2 min read
Posted on 10.30.14
  • 2 min read
  • Posted on 10.30.14

Sabbatha pango, funerea plango, fulgura frango. (I determine the Sabbath, I lament funerals, I break lightning.)

Excito lentos, domo cruentos, dissipo ventos. (I rouse the lazy, I tame the cruel, I disperse the winds.)

So reads the inscription on the 13th century bell at the Franciscan church at Assisi. It fairly describes what may be the greatest daily communal experience in a city like ours.

St. Louis is a home to churches. And to church bells. There isn't a neighborhood in which a tolling bell can't be heard.

We hear them daily at City Hall. We know the voices of a dozen different bells, led by the state's largest bell, which hangs in a tower of Christ Church Cathedral. Sometimes, the bells strike boldly; other times, they carry faintly, almost imperceptibly, from distant carillons.

A deep and ancient liturgical scholarship surrounds bells. They call the faithful to observance, to celebration, and - even - to conflict.

But to modern ecumenicals, a rich secular meaning can attach to the signal and "idealized image" of "the tolling bell in the bell-tower of the parish church, situated socially and spiritually at the heart of local community."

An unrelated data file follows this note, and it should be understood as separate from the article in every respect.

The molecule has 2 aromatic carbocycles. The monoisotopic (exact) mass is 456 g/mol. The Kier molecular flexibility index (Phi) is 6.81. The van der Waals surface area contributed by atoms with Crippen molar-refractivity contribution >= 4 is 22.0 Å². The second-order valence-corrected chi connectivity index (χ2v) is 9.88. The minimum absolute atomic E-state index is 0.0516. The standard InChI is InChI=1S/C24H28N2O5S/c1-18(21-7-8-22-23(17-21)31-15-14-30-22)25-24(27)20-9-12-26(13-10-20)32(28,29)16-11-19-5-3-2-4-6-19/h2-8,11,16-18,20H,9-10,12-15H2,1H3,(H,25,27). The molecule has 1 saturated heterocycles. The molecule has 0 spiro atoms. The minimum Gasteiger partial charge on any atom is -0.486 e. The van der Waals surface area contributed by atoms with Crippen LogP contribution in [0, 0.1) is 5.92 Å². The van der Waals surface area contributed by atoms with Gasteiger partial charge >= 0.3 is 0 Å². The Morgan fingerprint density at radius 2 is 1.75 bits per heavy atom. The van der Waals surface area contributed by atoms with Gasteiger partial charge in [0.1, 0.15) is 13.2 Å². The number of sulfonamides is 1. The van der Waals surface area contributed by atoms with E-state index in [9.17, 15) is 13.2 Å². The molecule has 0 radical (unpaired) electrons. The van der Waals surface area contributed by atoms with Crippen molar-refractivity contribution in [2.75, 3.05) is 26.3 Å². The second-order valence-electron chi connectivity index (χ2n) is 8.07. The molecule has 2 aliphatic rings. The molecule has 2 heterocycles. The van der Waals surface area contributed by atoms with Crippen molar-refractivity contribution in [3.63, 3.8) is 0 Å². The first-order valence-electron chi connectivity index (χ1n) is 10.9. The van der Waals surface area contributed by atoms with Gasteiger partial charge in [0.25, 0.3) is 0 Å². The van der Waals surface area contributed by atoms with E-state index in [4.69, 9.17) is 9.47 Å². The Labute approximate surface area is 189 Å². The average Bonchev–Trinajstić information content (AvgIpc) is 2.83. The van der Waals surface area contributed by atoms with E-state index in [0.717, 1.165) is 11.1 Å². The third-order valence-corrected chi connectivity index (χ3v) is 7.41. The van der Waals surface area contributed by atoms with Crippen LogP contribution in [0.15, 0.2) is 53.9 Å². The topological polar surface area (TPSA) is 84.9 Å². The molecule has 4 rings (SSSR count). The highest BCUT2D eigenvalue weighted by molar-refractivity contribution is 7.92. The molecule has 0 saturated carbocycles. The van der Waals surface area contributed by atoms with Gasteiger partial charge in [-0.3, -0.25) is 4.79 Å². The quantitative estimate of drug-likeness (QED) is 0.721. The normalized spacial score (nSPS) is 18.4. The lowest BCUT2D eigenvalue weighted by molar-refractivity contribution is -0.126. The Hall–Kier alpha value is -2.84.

A city's bells' sounding connects us in our daily lives "not merely 'marking' the existence of a community," two historians observed, "but rather, one might say, appealing to their audience to respond to the communal call-rousing, summoning and hailing them in a discursive as well as a practical fashion," as "the nature of the community thus summoned by each stroke of the clapper can be social, spiritual and political." A bell's tolling, we know from experience, also may serve as a personal summons to peace, and a means to solace and contemplation.

Listen for the everyday bells of St. Louis in the days and weeks ahead. May they ring in peace, not alarm. May they appeal to our sense of justice for all in our community. May they bring solace to, and summon good will among, all its people. 

(Photo: Stereograph of Liberty Bell when housed in the Pennsylvania State Building at the 1904 World's Fair at St. Louis)